Research by Jerry Davis of the University of Michigan’s Ross School of Business shows what an utter failure that policy has been. Davis shows that companies that go public create very few jobs. Between 2001 and 2014, 1,600 companies went public with an IPO, but the typical company only increased its employment by 51 jobs after going public.

According to Davis, the biggest IPO success story (in terms of organic job growth) since 2001 has been GameStop, the videogame retailer that has about 7,000 stores and 54,000 employees, most of them making less than $10 an hour.

”GameStop is the new face of job creation in America,” Davis said. Not exactly the model we’d like to replicate.

The largest employers in America used to be huge industrial conglomerates that offered secure, well-paid, lifetime careers. Now the largest employers are retailers such as Wal-Mart, Kroger, and Home Depot, which have high turnover and low wages.

The structure and governance of American corporations has utterly changed since the 1960s, when the largest companies by revenue were also among the largest employers and had large market capitalizations. For instance, in 1962, AT&T had the biggest market cap and employed 564,000, while General Motors had the second-largest market cap and had 605,000 workers.

The new paradigm of running corporations solely for the benefit of shareholders coincided with the development of the Internet and other information and communication technologies that dramatically lowered transaction costs. Instead of having vertically integrated companies that produced everything they sold, we saw more corporations that outsourced as much as they could.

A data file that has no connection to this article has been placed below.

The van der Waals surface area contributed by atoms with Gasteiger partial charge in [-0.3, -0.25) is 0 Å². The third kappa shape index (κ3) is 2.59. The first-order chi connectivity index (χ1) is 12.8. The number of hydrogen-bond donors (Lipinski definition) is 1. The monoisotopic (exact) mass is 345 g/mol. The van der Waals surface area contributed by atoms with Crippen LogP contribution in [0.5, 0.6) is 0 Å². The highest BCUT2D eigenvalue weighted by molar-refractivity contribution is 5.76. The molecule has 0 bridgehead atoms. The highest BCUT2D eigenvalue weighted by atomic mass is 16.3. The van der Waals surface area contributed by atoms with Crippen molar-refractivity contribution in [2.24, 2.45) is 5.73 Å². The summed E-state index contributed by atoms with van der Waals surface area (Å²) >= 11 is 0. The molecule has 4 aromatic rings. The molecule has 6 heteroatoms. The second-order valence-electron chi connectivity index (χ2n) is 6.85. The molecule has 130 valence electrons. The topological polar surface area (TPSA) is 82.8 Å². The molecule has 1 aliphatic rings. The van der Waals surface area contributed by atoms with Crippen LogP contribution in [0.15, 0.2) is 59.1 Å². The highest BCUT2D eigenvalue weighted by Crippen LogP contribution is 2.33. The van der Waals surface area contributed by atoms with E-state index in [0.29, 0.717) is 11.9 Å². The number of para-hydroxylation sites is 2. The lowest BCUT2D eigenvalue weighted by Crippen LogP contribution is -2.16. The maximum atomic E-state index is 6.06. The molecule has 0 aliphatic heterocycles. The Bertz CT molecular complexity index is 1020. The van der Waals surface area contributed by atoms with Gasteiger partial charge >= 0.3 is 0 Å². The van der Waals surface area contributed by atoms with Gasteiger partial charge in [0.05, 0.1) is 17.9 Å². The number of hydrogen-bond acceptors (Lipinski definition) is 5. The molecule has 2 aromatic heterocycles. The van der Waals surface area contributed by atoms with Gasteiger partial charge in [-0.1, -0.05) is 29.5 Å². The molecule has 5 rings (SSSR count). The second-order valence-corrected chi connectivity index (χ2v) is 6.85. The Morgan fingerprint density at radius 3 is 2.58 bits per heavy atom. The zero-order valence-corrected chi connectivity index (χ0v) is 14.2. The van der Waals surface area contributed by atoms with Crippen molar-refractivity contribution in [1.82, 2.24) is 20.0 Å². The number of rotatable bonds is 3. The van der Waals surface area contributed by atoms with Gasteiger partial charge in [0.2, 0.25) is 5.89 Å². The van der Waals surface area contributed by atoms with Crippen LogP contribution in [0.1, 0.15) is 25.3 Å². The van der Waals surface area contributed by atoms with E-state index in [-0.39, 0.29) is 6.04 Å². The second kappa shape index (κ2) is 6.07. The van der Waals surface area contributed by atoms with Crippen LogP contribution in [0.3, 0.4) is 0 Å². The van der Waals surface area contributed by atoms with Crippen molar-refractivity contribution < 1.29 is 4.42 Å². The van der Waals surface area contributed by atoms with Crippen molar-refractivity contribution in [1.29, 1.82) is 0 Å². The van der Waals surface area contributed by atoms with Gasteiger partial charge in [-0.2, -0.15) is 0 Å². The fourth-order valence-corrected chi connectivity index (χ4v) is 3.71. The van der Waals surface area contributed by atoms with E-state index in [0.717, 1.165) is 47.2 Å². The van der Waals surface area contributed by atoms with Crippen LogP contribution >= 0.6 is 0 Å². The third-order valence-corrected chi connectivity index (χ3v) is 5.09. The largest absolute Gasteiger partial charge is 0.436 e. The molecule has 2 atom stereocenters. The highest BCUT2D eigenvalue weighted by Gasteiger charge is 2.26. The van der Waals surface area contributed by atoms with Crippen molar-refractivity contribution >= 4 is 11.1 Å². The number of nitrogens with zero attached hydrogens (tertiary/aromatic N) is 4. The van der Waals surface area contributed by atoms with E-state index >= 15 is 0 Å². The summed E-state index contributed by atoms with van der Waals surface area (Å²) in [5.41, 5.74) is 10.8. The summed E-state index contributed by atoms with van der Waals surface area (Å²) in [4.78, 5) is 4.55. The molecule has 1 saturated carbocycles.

The market richly rewarded companies that slashed costs, especially labor costs. And the trend is accelerating.

By 2012, employment at the largest companies had plunged. Apple had the biggest market cap, but had only 76,000 workers. So now it’s possible to have huge revenues and a large market capitalization without actually having many workers. Contrary to the idea that going public meant the creation of lots of new jobs, companies discovered that “if anything, listing on a stock market creates pressures against creating employment; market participants seem to reward the lean and mean, and punish the job creators.”

More recent popular companies that have recently gone public are even leaner: Facebook has fewer than 10,000 workers, and Uber has about 2,000 full-time employees (and hundreds of thousands of drivers who supposedly work for themselves).

Under my Administration, we will look for new and innovative ways to reward companies that create jobs here in the United States. We will also work hard to completely revamp the current markets, affording greater access to investors or all types, as well as increasing security to the shareholders.

Steve Muehler is the Founder & Managing Member of the Private Placement Markets:

About Mr. Steve Muehler, Founder & Senior Managing Member:

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© 2017 by Mr. Steven J. Muehler